We are very far from such a situation in the present crisis; first, because the country is not divided and all regions are currently hostile to the President. The recent municipal elections have strongly confirmed this. However, if the movement in the provinces remains rudimentary, this is largely because, in the wake of the municipal elections of December 2007, the President's appointment of a number of PDSs (Présidents de Délégation Spéciale, Chairmen of Special Delegation) to replace the mayors of several coastal municipalities has enabled him to keep these municipalities on his side . The PDSs thus control several municipalities; the rest are run by elected TIM mayors , or by an opposition mayor whose powers have been curtailed by Heads of Region appointed by the President (also for a transitional period, or so he promised).
Nevertheless, this administrative control remains very precarious for the President. Sporadic uprisings in the provinces have fuelled fears of greater upheaval. In Mahajanga, demonstrators attempted to overthrow the TIM elected mayor, but abandoned the effort because of the presence of the army in the town hall. Similarly, in Manakara, in the Southeast, the Minister of the Economy had to hastily flee after his plane was burned by the local people. At Nosy Be, the President, who was visiting, had to leave in a police car. At Tamatave Mahajanga, Fianarantsoa, and Toliara, roadblocks were established and demonstrations were organized. If the provinces were to stand behind the mayor, I do not see how the President could stay in power.
Also, the crisis in 2002 gained an ethnic dimension after the Merina Mayor and the coastal President fanned the embers of ethnic tensions. In contrast, the current crisis initially amused coastal populations during the first days, since it involved two Merinas. But the coastal/highlands cleavage could be revived if the current mediation ignores the coastal populations. It is, however, unlikely that these two Merina will be left alone to preside over the destiny of the nation.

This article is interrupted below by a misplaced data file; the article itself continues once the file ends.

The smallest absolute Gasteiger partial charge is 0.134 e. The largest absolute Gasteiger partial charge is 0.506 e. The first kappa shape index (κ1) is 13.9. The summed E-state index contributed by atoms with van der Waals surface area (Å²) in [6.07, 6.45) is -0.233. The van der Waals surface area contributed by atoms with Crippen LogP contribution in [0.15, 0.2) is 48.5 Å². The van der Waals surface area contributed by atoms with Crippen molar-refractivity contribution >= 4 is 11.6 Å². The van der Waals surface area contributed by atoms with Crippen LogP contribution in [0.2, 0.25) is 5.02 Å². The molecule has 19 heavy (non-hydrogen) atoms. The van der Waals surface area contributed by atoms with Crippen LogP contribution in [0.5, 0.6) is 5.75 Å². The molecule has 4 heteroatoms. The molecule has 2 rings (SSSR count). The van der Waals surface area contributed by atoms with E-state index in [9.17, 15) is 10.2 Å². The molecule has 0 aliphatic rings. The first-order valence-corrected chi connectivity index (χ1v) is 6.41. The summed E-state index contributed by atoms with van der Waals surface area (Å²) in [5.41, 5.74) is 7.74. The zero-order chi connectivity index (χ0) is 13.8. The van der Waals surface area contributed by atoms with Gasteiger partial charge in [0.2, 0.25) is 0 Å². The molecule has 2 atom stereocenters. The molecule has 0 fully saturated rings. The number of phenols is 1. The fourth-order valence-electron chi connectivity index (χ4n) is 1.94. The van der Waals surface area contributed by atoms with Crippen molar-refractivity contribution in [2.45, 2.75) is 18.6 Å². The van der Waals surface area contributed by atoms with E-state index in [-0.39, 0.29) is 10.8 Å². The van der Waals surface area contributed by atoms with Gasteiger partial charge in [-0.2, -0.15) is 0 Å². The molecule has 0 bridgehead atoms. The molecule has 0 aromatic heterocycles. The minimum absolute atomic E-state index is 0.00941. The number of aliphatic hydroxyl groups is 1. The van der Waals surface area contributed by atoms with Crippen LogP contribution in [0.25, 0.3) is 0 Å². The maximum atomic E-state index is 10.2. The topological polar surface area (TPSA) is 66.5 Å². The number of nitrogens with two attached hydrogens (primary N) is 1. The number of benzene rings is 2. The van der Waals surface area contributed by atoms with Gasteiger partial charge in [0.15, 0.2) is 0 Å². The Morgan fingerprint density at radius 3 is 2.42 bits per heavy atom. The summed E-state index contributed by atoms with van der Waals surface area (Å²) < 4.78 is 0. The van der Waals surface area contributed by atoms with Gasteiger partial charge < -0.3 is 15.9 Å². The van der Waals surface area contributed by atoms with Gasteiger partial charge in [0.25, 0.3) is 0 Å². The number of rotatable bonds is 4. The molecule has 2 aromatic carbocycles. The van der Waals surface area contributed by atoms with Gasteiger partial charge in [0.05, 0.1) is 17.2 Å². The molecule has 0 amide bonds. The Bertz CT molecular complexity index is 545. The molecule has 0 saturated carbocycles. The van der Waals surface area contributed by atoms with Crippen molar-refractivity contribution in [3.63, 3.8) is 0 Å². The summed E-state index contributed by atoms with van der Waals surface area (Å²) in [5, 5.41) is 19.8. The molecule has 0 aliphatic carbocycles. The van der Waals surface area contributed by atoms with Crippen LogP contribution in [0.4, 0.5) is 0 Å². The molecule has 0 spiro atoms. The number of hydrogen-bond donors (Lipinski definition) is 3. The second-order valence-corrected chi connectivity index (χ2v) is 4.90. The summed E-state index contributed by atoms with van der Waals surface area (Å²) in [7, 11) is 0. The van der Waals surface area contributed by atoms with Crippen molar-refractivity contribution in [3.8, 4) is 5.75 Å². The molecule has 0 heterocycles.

The final difference, which is in my opinion significant, is that Andry Rajoelina cannot claim the same legitimacy that Marc Ravalomanana had in 2002. The latter had the lead after the first round of polling with 46% of the vote, and had accused President Ratsiraka of stealing his victory in the first round. He therefore undoubtedly had popular legitimacy when he called on the people to rally behind him. In addition, Ratsiraka had been in power since 1975 and the process of delegitimization was already well under way. Andry Rajoelina, conversely, has no claim to democratic legitimacy, which is why he is accused by some of reproducing precisely what he criticizes in President Ravalomanana: non-compliance with the Constitution. Moreover, Ravalomanana was over 40 and could therefore lay claim to the Presidency, which is not the case for Andry Rajoelina, who is only 34 years old. This has cut him off from a portion of the population. Furthermore, if President Ravalomanana has lost the confidence of much of the population, he still undeniably has some support and an economic legacy which some would say is decent. We saw proof of this on Wednesday 11 February, when the President was able to mobilize more than 30,000 people at Mahamasina stadium.
The situation is very different from 2002. However, in my view, even though the evolution of the present crisis will differ from the 2002 crisis, the origins of both crises are very similar in many respects.
ST: What are the similarities?
MP: Some of them have already been mentioned. The most obvious one is that, in 2002, Marc Ravalomanana was in the position of Andry Rajoelina, since he was Mayor of Antananarivo when he opposed the President, Didier Ratsiraka. History is thus repeating itself, but this time President Ravalomanana is on the receiving end. But the resemblance goes further. Many of the qualities that one might have attributed to Marc Ravalomanana can be attributed to Andry Rajoelina today: young, dynamic, possessing an entrepreneurial spirit, constantly invoking religion in his political sermons, and introducing his speeches with a mass. These similarities are usually too quickly explained away; it has been said, for instance, that both Ravalomanana and Rajoelina were influenced by a Protestant ethic and a taste for the American model, when Rajoelina is actually a Catholic (even if he was educated as a Protestant) and has no particular inclination towards American values.